Varnish and JetPack: “Error 503 Backend fetch failed” in WordPress

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Jetpack is quite a popular WordPress plugin and has more than a million active installs. It allows you to use WordPress.com interface to remotely manage a stack of your WordPress blogs. Varnish and Jetpack combination might be tricky.

If you are using Varnish to power up your WordPress blog, you may get “Error 503 Backend fetch failed” error when activating Jetpack.

Let’s figure out what is the reason and how can we fix this (scroll down to solution below if you’re not interested in the issue’s background). We have mentioned generic steps for troubleshooting “Backend fetch failed” error in a separate post.

Troubleshooting Jetpack and Varnish combo

First, open the SSH session for your server with Varnish. Then run varnishlog in order to make recordings of backend requests to a text file:

varnishlog -q "BereqHeader ~ '^Host: .*\.domain.com'" > bereq.log

Deactivate your Jetpack and activate it back again. You will see the error in the browser:

Error 503 Backend fetch failed

Backend fetch failed

Guru Meditation:

XID: 2230744

Take note of XID value in the response. It is Varnish transaction ID.

Cancel out from varnishlog command by typing Ctrl + C in SSH. Open the bereq.log file and search for the XID number in error response.

You will find the backend request information includes something like this:

 -   BogoHeader     Too many headers: Set-Cookie: jetpackS
-   HttpGarbage    "HTTP/1.1%00"
-   BerespStatus   503
-   BerespReason   Service Unavailable
-   FetchError     http format error

This is pretty much self-explanatory. There are too many headers being sent to backend server while activating JetPack.

According to Varnish 4 documentation, there is http_max_hdr parameter, which is:

Maximum number of HTTP header lines we allow in {req|resp|bereq|beresp}.http (obj.http is autosized to the exact number of headers). Cheap, ~20 bytes, in terms of workspace memory.

The default value for the parameter is 64.


The solution to the issue is to increase the number of headers that Varnish will accept. This is done by tuning the http_max_hdr parameter from the default 64 to 96.

We have to adjust Varnish configuration for this. It’s located in either /etc/varnish/varnish.params, /etc/sysconfig/default or /etc/default/varnish depending on your Linux OS.
You need to find DAEMON_OPTS setting which controls Varnish startup parameters and add parameter for the maximum number of HTTP headers.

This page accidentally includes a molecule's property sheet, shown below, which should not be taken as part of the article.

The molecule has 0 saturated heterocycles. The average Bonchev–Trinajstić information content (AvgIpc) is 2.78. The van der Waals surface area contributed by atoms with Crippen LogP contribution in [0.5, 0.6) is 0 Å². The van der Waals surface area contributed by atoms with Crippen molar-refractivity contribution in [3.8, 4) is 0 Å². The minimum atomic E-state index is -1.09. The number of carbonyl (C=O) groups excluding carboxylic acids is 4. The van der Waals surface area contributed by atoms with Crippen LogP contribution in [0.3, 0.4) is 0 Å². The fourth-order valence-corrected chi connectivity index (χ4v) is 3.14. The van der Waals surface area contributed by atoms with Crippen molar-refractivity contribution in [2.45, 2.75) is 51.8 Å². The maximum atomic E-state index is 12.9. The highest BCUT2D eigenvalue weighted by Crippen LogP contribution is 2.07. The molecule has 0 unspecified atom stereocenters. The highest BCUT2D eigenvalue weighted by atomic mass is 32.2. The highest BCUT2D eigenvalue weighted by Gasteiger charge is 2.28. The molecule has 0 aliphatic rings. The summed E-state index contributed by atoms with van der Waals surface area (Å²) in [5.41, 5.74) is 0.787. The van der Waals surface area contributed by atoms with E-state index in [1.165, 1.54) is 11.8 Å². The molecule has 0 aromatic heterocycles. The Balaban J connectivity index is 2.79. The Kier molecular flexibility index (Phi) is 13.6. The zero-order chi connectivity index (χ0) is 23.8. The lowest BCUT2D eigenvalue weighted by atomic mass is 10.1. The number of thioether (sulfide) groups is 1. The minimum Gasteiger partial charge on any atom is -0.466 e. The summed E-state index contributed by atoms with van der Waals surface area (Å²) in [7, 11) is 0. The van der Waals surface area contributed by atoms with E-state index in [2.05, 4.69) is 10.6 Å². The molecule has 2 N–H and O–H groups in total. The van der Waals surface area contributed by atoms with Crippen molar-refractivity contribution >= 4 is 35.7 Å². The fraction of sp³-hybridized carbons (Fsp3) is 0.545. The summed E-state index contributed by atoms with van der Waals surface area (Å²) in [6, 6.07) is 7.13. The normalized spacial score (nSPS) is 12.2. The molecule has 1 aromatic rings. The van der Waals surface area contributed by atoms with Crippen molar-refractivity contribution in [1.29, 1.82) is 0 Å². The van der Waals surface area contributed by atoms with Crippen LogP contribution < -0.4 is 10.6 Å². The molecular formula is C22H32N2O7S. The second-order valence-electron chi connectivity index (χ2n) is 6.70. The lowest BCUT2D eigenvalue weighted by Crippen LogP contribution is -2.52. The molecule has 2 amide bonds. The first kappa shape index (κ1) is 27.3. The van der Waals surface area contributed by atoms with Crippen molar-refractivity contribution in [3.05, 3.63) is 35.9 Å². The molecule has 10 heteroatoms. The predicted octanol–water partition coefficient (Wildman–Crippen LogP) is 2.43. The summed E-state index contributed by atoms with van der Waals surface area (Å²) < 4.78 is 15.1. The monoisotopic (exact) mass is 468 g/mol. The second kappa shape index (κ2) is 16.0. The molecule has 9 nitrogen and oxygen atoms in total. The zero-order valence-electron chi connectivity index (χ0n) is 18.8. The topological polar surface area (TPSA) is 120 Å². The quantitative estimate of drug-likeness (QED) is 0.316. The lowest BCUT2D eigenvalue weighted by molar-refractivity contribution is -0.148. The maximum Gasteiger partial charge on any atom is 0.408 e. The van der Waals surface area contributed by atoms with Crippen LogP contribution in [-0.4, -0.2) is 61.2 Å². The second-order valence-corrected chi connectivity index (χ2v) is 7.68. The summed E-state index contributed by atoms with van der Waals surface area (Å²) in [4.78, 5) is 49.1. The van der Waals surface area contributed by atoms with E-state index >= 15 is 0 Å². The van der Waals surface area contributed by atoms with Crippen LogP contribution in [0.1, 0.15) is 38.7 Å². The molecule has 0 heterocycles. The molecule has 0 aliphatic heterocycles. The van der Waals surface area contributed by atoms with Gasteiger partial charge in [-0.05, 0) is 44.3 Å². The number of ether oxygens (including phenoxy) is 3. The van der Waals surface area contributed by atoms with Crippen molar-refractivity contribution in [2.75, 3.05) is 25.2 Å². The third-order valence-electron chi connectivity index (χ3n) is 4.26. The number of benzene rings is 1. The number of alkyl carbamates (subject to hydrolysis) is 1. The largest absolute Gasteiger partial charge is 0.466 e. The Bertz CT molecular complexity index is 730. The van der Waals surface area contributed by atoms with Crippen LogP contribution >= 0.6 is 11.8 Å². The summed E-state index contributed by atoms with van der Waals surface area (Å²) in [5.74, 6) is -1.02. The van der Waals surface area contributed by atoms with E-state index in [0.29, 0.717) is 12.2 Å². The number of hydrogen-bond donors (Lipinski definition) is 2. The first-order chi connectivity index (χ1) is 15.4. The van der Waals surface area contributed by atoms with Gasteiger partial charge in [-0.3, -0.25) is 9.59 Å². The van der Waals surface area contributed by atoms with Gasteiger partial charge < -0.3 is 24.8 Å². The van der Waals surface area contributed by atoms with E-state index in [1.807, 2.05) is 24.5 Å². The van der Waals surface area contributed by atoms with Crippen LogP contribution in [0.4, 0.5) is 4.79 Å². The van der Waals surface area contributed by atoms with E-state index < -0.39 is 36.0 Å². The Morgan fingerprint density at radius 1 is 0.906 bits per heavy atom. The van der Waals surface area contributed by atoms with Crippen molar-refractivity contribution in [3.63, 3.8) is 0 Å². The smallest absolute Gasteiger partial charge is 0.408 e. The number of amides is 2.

Example, before:

             -f ${VARNISH_VCL_CONF} \
             -p thread_pool_min=${VARNISH_MIN_THREADS} \
             -p thread_pool_max=${VARNISH_MAX_THREADS} \
             - ...


             -f ${VARNISH_VCL_CONF} \
             -p    http_max_hdr=96    \ #  this is the tuned parameter we added
             -p thread_pool_min=${VARNISH_MIN_THREADS} \
             -p thread_pool_max=${VARNISH_MAX_THREADS} \
             - ...

Other Varnish and JetPack problems

The other common issue with Varnish and JetPack is that you may find that you can’t manage your blog in WordPress.com.
This is due to PHP not able to see the actual server port behind Varnish. Thus XMLRPC (the communication layer between your WordPress and remote service) breaks.

Make sure to checkout more general tips on troubleshooting Backend Fetch Failed error.

To fix for this, you have to create port and protocol mapping to translate proper information over to PHP engine. We provide this configuration as part of our WordPress Setup product (on new servers). Simply purchase a new CentOS 7 VPS with Vultr or similar hosting provider, and we’ll take care of installing perfect server setup and migrate your blog over to it.

  1. steveburi

    Hey ya, I tested everthing including file cache, memory increasing, I even switched the varnish version. But when I changed the number of headers like written in this article, it is working. Absolutly nice work. Thanks!

  2. Anthony Blears

    This is great, thank you. Using this approach I fixed an issue where creating a new order in Woo would trigger a 503 error from Varnish. It turned out that Query Monitor was the culprit, in particular its PHP error handling for AJAX requests that would send the errors as headers (giving “Too many headers: X-QM-php_errors-erro”) in Varnish.


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